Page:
Students have demonstrated outside Leinster House in protest at the Government’s decision to axe a support that helps young people with disabilities gain post-school training.
The HSE-funded Rehabilitative Training Programme was available to approximately 2,300 young people who have a disability.
The scheme is geared to supporting school leavers with disabilities to develop a range of skills that will support them in developing independence and progressing to further education or employment.
It provided a special allowance of €31.80 per week to those in the Programme, which has now been cut.
The Rehab Group has said the allowance was a “clear recognition of the fact that these young people need extra support during this difficult transition into further education or work” and that the cut will have “a devastating impact” on those who need specialist supports.
Kathleen O’Meara, Director of Communications, Public Affairs and Fundraising with Rehab Group, said the allowance for those on Rehabilitative Training “is a vital financial support”.
“This small allowance facilitates young students to pay for travel and basic sustenance to attend training courses that can be far from their homes, particularly in rural Ireland,” Ms O’Meara said.
This move is an attack on society’s most vulnerable people who are reliant on this small allowance to be able to access training and employment. Our centres were informed yesterday in writing of this move, and for many, the axing of this allowance could mean young people leaving school will be faced with little option but to stay at home.
Rehab said about 400 students hoping to access rehabilitative training courses with the group’s learning and training division, National Learning Network (NLN), this September will be affected by the cut along with hundreds more across other organisations.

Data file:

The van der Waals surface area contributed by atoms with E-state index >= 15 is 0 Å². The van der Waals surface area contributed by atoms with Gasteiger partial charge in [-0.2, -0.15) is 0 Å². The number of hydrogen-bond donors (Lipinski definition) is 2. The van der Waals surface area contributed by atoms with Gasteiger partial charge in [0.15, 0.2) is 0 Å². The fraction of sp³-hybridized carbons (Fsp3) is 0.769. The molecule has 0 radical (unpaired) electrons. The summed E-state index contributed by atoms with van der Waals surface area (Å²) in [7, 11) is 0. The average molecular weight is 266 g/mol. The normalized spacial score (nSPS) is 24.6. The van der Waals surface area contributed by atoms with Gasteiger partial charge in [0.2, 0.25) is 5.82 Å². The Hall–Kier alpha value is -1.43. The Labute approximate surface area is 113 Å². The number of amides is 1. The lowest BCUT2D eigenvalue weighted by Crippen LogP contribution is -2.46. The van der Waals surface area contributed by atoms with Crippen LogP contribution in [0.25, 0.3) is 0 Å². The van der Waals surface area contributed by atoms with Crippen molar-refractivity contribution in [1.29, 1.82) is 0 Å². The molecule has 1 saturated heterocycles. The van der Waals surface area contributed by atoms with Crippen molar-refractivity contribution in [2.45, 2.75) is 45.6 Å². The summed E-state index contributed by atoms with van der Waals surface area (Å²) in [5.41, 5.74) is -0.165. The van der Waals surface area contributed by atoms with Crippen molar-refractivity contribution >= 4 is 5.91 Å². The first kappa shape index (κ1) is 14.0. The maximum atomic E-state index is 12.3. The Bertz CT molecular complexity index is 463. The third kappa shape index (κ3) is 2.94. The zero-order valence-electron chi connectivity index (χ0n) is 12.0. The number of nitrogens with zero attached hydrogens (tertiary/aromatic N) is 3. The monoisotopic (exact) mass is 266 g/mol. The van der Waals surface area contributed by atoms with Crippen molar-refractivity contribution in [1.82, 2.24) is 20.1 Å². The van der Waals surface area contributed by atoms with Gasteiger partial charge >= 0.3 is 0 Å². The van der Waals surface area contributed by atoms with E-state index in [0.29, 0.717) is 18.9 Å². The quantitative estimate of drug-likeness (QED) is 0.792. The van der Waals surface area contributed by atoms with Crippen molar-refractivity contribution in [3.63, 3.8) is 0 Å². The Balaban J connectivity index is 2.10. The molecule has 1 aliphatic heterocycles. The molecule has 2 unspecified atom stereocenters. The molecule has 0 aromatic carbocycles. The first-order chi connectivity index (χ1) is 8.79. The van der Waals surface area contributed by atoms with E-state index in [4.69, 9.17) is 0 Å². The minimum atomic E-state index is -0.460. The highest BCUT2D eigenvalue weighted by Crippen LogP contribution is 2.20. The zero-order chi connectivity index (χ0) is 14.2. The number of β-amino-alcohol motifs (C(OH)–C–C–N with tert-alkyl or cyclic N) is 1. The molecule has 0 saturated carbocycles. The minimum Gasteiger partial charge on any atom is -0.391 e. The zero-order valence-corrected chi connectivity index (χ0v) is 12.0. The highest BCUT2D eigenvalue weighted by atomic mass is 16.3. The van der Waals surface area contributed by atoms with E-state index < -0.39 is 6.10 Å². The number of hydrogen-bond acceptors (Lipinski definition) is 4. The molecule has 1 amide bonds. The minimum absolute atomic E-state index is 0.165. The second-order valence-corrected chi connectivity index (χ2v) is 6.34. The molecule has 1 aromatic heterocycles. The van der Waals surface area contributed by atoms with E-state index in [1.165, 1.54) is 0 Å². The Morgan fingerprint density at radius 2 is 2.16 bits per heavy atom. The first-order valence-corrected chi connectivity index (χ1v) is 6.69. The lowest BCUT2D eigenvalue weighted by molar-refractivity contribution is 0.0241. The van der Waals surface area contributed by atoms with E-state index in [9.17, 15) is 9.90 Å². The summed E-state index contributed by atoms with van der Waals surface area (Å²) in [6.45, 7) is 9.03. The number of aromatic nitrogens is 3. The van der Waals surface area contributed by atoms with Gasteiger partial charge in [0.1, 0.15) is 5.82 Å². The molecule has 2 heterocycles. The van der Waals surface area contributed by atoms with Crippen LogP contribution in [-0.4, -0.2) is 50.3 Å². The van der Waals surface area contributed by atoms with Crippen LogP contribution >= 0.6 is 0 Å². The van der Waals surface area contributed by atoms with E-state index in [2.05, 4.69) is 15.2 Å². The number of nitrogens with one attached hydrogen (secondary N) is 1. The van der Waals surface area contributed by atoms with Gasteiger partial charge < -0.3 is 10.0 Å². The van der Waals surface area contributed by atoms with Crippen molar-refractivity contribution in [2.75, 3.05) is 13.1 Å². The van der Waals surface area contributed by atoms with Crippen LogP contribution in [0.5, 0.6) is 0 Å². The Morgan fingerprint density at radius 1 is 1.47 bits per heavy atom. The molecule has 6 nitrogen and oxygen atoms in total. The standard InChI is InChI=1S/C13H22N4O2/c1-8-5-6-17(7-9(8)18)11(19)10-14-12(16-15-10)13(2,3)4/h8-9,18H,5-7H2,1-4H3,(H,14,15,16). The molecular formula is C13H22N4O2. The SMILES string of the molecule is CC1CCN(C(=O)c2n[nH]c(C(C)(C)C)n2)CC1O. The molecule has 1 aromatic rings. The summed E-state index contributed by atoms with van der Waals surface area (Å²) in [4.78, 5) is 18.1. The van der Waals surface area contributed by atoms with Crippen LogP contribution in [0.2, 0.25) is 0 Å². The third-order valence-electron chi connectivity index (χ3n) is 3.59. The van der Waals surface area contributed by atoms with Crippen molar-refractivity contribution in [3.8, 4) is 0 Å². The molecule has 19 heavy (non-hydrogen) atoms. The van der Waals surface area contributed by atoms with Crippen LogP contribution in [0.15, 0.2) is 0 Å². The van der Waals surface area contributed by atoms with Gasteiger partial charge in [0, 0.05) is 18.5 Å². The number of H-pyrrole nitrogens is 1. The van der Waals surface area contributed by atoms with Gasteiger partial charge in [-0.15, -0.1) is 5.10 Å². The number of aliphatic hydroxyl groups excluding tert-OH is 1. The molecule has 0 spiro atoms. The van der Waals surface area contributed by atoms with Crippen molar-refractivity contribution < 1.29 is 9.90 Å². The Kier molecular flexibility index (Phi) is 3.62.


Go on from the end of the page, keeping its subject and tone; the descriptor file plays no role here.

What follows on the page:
“The value of the allowance is €31.80 per student per week so the overall saving to Government would be minimal and yet it is a vital lifeline to those who need specialist supports to access further education or to enter the workforce,” Ms O’Meara said.
“We see every day how courses like those provided by NLN can change lives. If people are prevented from accessing such training it will ultimately cost the State more down the line. We appeal to the Minister of Health, Simon Harris and the HSE to reinstate this vital payment as a matter of urgency,” she said.
The axing of the allowance was criticised by Fianna Fáil, which has a confidence and supply agreement with Fine Gael in government.
Margaret Murphy O’Mahony, FF spokesperson on disability, had previously said she found it “disheartening that the government would allow this important, and relatively inexpensive scheme, to be discontinued”.
“This programme is seen as a stepping stone for people with disabilities to move from the education system into a more work-focused environment. It equips them with new skills – both from a social and employment perspective – but it also gives them a confidence boost and a familiarity with a workplace setting,” she said.
Once again we see Fine Gael targeting the most vulnerable.